Asked on Friday if he is willing to give sworn testimony about conversations with the former Federal Bureau of Investigation Director James Comey, President Donald Trump answered “100 percent,” but then immediately added: “I didn’t say under oath.”   

The president made it clear, however, he is willing to answer questions from Robert Mueller, another former FBI director, who now heads a special investigation looking into Russian influence on U.S. politics.

The exchange between the president and reporters took place at the White House Rose Garden on a hot June afternoon as Trump stood alongside Romanian President Klaus Iohannis.

“James Comey confirmed a lot of what I said and some of the things that he said weren’t true,” remarked the president, essentially accusing Comey of lying under oath during Thursday’s testimony before the Senate Select Committee on Intelligence.

Response to Comey testimony

Trump emphasized that Comey’s testimony demonstrated there “was no collusion, no obstruction” but that “he’s a leaker.”  

Questioned during the joint news conference whether he asked Comey to drop the investigation of former National Security Adviser Michael Flynn, the president replied, “there’d be nothing wrong if I did say it according to everybody that I’ve read today, but I did not say that.”

Trump also responded that he had never asked for a loyalty oath from Comey, who the president fired a month ago.  

“I hardly know the man. I’m not going to say, ‘I want you to pledge allegiance.’ Who would do that?” he asked.

Comey on Thursday said he hoped the White House would release any tapes, if they exist, of his conversations with the president.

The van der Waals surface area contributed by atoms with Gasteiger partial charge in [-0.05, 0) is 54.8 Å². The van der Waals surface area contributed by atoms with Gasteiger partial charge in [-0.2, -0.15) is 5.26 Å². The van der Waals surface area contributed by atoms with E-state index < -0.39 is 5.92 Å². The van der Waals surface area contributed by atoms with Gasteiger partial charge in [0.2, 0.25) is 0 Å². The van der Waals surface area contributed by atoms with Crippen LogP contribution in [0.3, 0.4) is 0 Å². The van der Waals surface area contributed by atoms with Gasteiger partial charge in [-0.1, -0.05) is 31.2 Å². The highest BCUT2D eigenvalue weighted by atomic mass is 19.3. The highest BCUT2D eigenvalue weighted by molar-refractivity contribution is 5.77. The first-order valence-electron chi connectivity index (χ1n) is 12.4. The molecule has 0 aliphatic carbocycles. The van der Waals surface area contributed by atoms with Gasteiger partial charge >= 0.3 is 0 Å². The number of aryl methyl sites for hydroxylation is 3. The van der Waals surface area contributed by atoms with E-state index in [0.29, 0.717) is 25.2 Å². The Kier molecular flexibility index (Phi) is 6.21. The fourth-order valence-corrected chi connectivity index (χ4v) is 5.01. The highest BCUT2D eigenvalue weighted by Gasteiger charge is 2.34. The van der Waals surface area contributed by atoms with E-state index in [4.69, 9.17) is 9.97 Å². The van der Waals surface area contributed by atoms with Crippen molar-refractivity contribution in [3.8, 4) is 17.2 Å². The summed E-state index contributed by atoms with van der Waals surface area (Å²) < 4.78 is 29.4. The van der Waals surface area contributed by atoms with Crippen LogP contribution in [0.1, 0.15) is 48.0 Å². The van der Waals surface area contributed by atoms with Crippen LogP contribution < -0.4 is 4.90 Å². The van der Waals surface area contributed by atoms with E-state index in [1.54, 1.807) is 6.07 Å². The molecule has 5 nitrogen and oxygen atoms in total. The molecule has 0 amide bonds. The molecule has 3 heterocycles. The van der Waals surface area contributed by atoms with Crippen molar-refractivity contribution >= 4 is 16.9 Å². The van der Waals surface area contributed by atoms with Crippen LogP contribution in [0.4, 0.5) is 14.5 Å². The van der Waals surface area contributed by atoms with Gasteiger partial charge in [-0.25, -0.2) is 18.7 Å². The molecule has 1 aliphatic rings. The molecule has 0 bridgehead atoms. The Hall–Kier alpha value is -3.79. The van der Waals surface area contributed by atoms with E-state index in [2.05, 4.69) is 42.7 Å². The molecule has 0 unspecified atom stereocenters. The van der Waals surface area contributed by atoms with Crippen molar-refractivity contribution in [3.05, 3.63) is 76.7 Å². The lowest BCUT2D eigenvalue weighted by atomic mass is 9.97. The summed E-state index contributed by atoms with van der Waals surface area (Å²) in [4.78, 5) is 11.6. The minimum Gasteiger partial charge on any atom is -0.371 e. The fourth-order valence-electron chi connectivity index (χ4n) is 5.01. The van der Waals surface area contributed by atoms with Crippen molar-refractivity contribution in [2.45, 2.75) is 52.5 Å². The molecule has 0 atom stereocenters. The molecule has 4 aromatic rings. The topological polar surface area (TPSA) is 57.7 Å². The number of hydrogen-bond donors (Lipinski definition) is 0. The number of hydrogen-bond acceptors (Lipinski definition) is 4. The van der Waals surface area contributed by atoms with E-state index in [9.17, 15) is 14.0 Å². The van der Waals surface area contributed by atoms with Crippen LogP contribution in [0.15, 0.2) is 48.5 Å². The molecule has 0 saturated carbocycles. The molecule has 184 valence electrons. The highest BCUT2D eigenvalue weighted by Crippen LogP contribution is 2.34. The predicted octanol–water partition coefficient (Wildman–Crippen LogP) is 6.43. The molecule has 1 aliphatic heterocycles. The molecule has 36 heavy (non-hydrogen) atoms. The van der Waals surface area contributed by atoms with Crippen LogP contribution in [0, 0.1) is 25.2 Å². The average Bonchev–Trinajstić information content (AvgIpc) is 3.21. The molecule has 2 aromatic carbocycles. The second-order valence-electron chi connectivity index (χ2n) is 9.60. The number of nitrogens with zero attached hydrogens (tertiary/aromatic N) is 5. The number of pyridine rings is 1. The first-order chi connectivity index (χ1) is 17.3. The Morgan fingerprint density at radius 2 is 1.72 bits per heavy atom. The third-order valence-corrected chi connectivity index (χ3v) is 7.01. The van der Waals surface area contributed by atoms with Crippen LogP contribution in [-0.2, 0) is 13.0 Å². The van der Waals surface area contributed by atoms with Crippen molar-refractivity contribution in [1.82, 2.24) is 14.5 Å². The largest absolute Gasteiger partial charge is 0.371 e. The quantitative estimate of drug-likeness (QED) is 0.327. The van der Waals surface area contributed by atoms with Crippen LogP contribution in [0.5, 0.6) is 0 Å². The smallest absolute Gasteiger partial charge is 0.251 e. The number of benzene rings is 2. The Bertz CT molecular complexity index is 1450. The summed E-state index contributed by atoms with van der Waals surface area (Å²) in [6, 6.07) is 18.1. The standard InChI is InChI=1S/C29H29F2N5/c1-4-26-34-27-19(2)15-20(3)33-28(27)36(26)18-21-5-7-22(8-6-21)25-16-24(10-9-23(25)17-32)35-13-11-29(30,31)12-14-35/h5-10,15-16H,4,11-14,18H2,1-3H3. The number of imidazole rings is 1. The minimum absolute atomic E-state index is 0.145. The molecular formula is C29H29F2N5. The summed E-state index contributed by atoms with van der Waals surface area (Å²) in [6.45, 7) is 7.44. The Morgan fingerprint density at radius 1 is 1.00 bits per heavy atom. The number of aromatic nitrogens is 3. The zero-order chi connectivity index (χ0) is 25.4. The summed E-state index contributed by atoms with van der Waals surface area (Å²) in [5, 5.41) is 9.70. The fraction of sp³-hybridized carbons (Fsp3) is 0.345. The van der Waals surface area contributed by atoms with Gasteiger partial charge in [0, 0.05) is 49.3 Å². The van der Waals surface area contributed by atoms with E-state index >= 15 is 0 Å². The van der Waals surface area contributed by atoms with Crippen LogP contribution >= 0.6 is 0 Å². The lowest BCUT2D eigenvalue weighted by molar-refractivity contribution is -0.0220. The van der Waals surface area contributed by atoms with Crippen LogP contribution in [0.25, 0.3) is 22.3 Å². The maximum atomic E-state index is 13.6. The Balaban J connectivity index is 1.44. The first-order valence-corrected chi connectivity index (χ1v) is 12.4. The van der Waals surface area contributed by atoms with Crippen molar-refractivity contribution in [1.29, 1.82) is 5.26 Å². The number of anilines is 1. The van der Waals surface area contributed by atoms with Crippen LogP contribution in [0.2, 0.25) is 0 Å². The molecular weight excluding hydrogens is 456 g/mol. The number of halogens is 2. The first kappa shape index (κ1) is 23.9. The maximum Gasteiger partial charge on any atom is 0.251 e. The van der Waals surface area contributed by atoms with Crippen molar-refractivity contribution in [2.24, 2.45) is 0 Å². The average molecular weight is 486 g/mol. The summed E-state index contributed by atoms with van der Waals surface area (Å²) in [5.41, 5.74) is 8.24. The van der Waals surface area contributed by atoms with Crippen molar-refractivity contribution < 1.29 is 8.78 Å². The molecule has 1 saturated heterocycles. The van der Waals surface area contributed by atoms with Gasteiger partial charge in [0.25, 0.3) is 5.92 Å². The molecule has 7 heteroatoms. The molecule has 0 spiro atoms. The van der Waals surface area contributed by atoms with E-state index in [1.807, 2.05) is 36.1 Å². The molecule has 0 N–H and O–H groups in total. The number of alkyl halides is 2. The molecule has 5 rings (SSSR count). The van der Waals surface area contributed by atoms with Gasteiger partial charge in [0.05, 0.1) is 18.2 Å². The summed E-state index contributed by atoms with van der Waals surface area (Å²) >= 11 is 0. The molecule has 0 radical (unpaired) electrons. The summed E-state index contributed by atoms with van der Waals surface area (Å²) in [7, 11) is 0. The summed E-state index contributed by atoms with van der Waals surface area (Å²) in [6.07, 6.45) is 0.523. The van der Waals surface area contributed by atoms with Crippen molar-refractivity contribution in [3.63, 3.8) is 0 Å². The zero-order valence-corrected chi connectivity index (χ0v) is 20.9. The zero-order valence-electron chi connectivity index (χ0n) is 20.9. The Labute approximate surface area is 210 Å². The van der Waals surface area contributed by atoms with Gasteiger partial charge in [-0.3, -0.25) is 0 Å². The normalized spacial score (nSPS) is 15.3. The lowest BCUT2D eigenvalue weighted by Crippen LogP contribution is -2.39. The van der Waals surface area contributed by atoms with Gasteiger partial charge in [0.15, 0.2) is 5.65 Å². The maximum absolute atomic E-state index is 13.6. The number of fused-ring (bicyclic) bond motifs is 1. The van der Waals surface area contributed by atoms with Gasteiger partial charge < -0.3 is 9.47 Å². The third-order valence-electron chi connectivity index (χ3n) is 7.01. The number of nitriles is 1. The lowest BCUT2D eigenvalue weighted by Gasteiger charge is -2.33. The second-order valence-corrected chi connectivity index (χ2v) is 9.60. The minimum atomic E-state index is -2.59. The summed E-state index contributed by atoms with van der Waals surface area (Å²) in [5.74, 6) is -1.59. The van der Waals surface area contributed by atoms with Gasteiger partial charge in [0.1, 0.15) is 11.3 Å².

Trump asked on Friday about whether there are tapes, said he would respond to that “in the very near future” but “you’re going to be very disappointed when you hear the answer.”

Pressed later by reporters when Trump will reveal that, White House Press Secretary Sean Spicer replied, “when he’s ready.”

Committees seek alleged tapes

The Republican congressman who presides over the House intelligence committee, along with the ranking Democrat, on Friday said they have requested that any such White House tapes be handed over by June 23.  

Congressmen Mike Conaway and Adam Schiff also have sent a letter to Comey requesting any of his relevant notes.

A similar letter from the Senate Judiciary Committee, with a June 9 deadline, also was sent to Columbia University law professor Daniel Richman.

Comey testified Thursday he realized that a special counsel would have to be appointed to pursue the widening investigation of Russian influences on U.S. officials, so he took the extraordinary step of “leaking” some of his private notes to Richman, who read excerpts to a New York Times reporter  

Marc Kasowitz, Trump’s personal lawyer, plans to file a complaint as early as next week about Comey’s disclosure of conversations with the president, according to media reports.

‘This Russia thing’

During his Senate testimony, Coney also told lawmakers that Trump was not a target in the bureau’s investigation into Russia.

Trump has previously said he fired Comey, who was leading the FBI’s probe into Russia’s alleged meddling in last year’s election, with “this Russia thing” on his mind.

Comey testified he believed Trump was trying to get him to drop the investigation of Flynn (who the president also fired) and that White House officials spread “lies, plain and simple” to cover up the reason behind Comey’s dismissal.

“There’s no doubt that I was fired because of the Russia investigation,” Comey told lawmakers, referring to the widening probe of Russian influence on last year’s U.S. presidential election, which American intelligence agencies have said was an effort by the Kremlin to help Trump defeat his Democratic opponent, former Secretary of State Hillary Clinton.

Asked whether he felt Trump had obstructed justice by his actions since taking office this year, Comey deflected those queries, saying such questions should go to Mueller, the special counsel.

Obstruction of justice is a federal criminal and an impeachable offense.

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